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Like pickle juice on a cookie

by Julie Sternberg


Reviews

School Library Journal
(c) Copyright 2010. Library Journals LLC, a wholly owned subsidiary of Media Source, Inc. No redistribution permitted.

Gr 2-4-Eleanor is having a bad August, so bad it is "like pickle juice on a cookie." Her longtime babysitter, Bibi, is moving away to take care of her ailing father, and the eight-year-old is having trouble coping with her loss. Her parents and new babysitter, Natalie, do all they can to help her, but Eleanor is constantly reminded of Bibi and the things they did together. Writing a letter to her helps and she meets the mail carrier, Val, who promises to keep a lookout for a reply. Eleanor does receive a letter in the mail, but it is from her third-grade teacher welcoming all of his new students to school. The bustle of a new school year helps Eleanor, a talk with Natalie about the importance of first babysitters does, too, and then on the first day of school Bibi's reply arrives. After reading it, Eleanor realizes that Bibi will always be special to her, no matter where she lives. Through short, easy sentences, Sternberg has captured the feelings of a young girl, the worries that loom large, and the importance of small matters. Early chapter-book readers will identify with the protagonist and enjoy reading about her. Cordell's pen-and-ink drawings effectively illustrate the ups and downs of Eleanor's life.-Terrie Dorio, Santa Monica Public Library, CA (c) Copyright 2011. Library Journals LLC, a wholly owned subsidiary of Media Source, Inc. No redistribution permitted.


Book list
From Booklist, Copyright © American Library Association. Used with permission.

Eleanor Abigail Kane has just experienced an August as dreadful as the black parts on a banana: her beloved babysitter, Bibi, has moved away to Florida to care for her ill father, and Eleanor is bereft. How she grows to love a new babysitter, while still cherishing Bibi, forms the center of this understated early chapter book. The story is told in straightforward, steady verse that echoes the gradual pace of Eleanor's healing process. Surrounded by adults who are sympathetic to her loss, Eleanor is allowed time to grieve while being gently encouraged to find joy in new experiences and friends. Cordell's winsome cartoon drawings complement the text without overcrowding the verse. The phrase pickle juice on a cookie is used at first to describe something tragic, and then something ridiculous, and fortunately, this title falls into neither category. It tells a simple, poignant story that will resonate with any child who has ever had to say good-bye.--Dean, Kara Copyright 2010 Booklist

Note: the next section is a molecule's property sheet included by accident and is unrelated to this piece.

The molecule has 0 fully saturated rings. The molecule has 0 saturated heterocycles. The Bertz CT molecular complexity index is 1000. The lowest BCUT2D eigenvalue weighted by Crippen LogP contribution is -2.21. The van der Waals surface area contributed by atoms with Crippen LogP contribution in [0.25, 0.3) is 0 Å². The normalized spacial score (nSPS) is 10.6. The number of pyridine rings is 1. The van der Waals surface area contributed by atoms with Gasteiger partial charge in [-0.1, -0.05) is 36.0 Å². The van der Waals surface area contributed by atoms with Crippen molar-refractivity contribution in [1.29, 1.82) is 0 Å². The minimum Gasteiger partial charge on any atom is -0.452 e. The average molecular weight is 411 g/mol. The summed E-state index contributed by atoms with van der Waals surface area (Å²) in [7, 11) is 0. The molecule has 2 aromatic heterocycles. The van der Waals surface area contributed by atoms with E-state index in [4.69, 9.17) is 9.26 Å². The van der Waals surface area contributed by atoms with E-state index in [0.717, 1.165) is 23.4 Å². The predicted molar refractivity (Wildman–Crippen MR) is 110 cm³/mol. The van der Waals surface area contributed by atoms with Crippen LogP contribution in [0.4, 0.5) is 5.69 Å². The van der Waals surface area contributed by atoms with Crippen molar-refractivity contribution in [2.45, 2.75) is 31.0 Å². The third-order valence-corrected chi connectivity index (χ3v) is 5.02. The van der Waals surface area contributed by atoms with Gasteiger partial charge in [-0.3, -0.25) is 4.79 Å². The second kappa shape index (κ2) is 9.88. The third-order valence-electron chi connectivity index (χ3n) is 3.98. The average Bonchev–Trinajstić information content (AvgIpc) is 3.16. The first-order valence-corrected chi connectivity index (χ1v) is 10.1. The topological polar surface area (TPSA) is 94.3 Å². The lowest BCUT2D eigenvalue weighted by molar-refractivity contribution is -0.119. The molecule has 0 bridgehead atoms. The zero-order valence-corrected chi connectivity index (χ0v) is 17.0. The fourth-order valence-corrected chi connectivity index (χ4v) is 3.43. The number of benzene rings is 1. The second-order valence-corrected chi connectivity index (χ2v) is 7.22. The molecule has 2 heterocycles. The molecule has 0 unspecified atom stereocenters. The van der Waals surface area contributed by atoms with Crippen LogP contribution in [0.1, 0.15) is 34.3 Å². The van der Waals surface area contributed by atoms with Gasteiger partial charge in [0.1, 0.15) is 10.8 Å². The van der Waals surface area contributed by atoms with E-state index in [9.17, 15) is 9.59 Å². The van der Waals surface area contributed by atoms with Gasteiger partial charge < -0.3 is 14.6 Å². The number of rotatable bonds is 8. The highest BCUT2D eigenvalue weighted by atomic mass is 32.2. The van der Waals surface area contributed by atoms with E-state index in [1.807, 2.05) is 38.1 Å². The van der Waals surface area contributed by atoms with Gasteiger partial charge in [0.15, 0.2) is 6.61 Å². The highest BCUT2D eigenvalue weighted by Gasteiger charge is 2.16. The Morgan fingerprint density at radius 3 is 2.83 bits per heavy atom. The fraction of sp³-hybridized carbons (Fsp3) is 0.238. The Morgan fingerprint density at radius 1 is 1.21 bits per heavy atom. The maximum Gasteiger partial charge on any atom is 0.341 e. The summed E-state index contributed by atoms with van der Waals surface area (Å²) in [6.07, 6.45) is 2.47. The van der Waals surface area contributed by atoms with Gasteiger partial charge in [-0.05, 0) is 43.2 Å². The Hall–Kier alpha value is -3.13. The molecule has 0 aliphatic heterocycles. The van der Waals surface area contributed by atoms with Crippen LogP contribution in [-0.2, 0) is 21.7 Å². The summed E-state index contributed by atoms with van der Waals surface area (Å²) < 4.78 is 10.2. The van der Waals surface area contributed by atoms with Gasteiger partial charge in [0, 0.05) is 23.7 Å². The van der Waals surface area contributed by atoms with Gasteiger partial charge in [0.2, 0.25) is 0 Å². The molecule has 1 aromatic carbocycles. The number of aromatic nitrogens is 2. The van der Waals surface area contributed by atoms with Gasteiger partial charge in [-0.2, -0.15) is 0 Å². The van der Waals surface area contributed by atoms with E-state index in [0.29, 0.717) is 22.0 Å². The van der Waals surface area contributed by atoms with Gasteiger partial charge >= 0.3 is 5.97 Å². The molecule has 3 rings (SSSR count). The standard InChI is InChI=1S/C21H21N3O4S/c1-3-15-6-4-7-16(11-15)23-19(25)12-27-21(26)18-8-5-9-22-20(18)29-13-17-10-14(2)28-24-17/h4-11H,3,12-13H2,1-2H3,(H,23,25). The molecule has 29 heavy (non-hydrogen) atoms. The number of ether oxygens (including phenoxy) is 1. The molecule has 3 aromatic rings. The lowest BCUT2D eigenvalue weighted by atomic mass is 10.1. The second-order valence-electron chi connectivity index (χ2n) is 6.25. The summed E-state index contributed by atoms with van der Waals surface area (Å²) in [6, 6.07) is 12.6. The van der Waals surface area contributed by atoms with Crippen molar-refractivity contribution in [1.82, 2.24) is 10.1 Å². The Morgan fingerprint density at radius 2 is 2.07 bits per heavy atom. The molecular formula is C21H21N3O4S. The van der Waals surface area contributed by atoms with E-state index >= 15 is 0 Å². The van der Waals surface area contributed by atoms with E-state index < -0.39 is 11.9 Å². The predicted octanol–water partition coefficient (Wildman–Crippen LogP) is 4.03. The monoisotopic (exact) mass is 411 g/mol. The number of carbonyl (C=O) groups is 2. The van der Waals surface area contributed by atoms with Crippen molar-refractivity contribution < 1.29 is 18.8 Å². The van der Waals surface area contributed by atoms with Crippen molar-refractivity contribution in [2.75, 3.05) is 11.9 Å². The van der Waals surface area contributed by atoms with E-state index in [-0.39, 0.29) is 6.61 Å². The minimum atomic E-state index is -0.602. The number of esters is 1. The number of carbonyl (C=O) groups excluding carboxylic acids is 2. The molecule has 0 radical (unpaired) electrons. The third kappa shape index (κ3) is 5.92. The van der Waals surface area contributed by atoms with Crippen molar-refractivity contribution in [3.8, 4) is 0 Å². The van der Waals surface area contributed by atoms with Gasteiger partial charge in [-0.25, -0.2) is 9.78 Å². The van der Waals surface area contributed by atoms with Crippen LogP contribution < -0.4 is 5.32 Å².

Publishers Weekly
(c) Copyright PWxyz, LLC. All rights reserved

"I had a bad August," announces eight-year-old Eleanor at the start of this empathetic debut novel. The main reason? Her beloved and longtime babysitter, Bibi, is moving from Brooklyn to Florida. No less resonant for its simplicity and accessibility, Eleanor's ingenuous free-verse monologue should strike a chord with readers, especially those who may have had to cope with the loss of a loved one. When Eleanor's mother takes time off from work after Bibi's departure (reassuring Eleanor that they'll "get through this together"), Eleanor, still smarting, refuses to engage in any of the activities that she and Bibi enjoyed ("We could not go to Roma Pizza./ Because Bibi loved Roma Pizza.... We could not ride my bike./ Because Bibi helped pick out my bike"). Eleanor's gradual warming to her new sitter is affectingly narrated, and Cordell's halftone cartoons convey the story's pathos and humor, as well as Eleanor's changeable moods. When the girl's best friend returns from vacation and they start third grade, it seems certain that Eleanor's September will be better than her August. Her fans will want to read about it. Ages 8-10. (Mar.) (c) Copyright PWxyz, LLC. All rights reserved.


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